Yesterday saw an important milestone in the progress of the ORCID researcher and contributor identifier initiative, as the service was launched to the public. You can now register for an ORCID and use the built-in CrossRef search to choose publications that you have written to link to your identifier.
Following on from the launch, the ORCID team hosted a meeting today in Berlin to celebrate the launch and to share news about recent developments in the work of the ORCID team and the broader ORCID stakeholder community.
Howard Ratner gave an overview of the history of ORCID to date to kick off the meeting. The initiative started back in 2009 (we reported on the first stakeholder meeting in this blog post). The first phase of ORCID is aimed squarely at individual researchers and by lunchtime today over 850 people had signed up for an identifier in the system. Future phases will look at options for importing records from other trusted sources and conversations with ORCID representatives at the meeting today confirmed our feeling that the disambiguated data within Names would be a good set for ORCID to work with, especially as the records already contain ISNIs (International Standard Name Identifiers) which are in the same form as ORCIDs. Watch this space for updates on that!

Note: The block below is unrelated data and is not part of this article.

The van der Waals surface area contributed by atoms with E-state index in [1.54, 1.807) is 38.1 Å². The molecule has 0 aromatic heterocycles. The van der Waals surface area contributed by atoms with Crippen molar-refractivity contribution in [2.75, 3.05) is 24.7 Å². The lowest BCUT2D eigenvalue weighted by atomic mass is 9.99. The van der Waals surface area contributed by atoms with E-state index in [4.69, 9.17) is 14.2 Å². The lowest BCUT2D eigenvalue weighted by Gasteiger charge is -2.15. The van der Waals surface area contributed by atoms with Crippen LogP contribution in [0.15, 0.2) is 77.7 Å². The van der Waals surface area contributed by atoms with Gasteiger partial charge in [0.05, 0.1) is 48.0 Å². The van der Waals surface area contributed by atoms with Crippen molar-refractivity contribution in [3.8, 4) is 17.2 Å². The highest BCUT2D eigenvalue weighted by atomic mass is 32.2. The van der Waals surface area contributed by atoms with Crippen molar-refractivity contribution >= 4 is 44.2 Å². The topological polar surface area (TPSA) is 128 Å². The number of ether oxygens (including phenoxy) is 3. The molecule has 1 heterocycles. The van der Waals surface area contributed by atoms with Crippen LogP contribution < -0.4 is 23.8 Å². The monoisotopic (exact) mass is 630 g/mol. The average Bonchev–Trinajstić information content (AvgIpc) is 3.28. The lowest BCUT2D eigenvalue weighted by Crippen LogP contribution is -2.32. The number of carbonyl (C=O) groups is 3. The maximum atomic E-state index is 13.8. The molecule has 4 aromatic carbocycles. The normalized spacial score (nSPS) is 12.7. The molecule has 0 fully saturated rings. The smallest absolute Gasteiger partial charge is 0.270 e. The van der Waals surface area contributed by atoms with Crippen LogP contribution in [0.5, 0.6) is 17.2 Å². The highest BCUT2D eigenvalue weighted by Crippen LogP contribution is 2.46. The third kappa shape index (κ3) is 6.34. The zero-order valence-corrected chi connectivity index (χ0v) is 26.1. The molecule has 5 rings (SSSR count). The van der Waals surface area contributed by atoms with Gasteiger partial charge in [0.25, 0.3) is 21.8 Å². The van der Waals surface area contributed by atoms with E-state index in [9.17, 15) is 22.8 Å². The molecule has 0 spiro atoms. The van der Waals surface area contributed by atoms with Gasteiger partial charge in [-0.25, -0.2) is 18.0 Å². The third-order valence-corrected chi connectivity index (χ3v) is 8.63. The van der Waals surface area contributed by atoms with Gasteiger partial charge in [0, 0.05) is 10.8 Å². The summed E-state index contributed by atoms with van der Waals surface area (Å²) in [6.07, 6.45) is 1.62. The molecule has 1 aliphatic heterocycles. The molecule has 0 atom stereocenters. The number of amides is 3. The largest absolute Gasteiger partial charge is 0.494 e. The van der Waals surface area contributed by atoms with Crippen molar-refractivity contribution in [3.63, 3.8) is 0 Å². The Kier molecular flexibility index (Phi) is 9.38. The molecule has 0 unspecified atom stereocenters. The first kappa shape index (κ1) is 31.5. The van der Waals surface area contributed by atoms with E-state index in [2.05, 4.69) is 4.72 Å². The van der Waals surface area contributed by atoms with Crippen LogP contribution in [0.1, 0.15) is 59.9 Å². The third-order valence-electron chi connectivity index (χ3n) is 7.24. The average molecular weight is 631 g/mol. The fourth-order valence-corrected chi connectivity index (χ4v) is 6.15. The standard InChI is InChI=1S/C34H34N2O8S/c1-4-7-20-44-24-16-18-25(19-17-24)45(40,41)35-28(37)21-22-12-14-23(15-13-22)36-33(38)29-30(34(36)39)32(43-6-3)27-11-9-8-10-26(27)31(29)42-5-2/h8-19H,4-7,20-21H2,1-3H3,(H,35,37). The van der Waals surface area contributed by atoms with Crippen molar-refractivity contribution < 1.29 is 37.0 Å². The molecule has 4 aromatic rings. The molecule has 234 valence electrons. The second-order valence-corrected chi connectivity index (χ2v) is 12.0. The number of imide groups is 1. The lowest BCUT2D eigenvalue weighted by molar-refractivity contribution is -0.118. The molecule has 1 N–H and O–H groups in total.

A number of systems which had implemented some kind of ORCID integration were demonstrated at the meeting, including ImpactStory, a site which measures the bookmarking, sharing and saving of publications, slideshows and data sets from a range of different websites, including ORCID, SlideShare, Dryad, GitHub and Google Scholar.
After a keynote from JISC’s Josh Brown, a panel session in the afternoon discussed the relationship between international initiatives such as ORCID and ISNI and specialist or national services operating in the same space. Magchiel Bijsterbosch of the SURF foundation in the Netherlands talked about the situation there, where there is a fairly mature author identification system. Magchiel raised a number of challenges faced by national systems but concluded that there would probably still be a role for such systems in the area of disambiguation. There was some consensus in the meeting that ORCID might want to delegate disambiguation to the wider community, particularly to local experts, rather than attempt to take on this role itself for the whole world.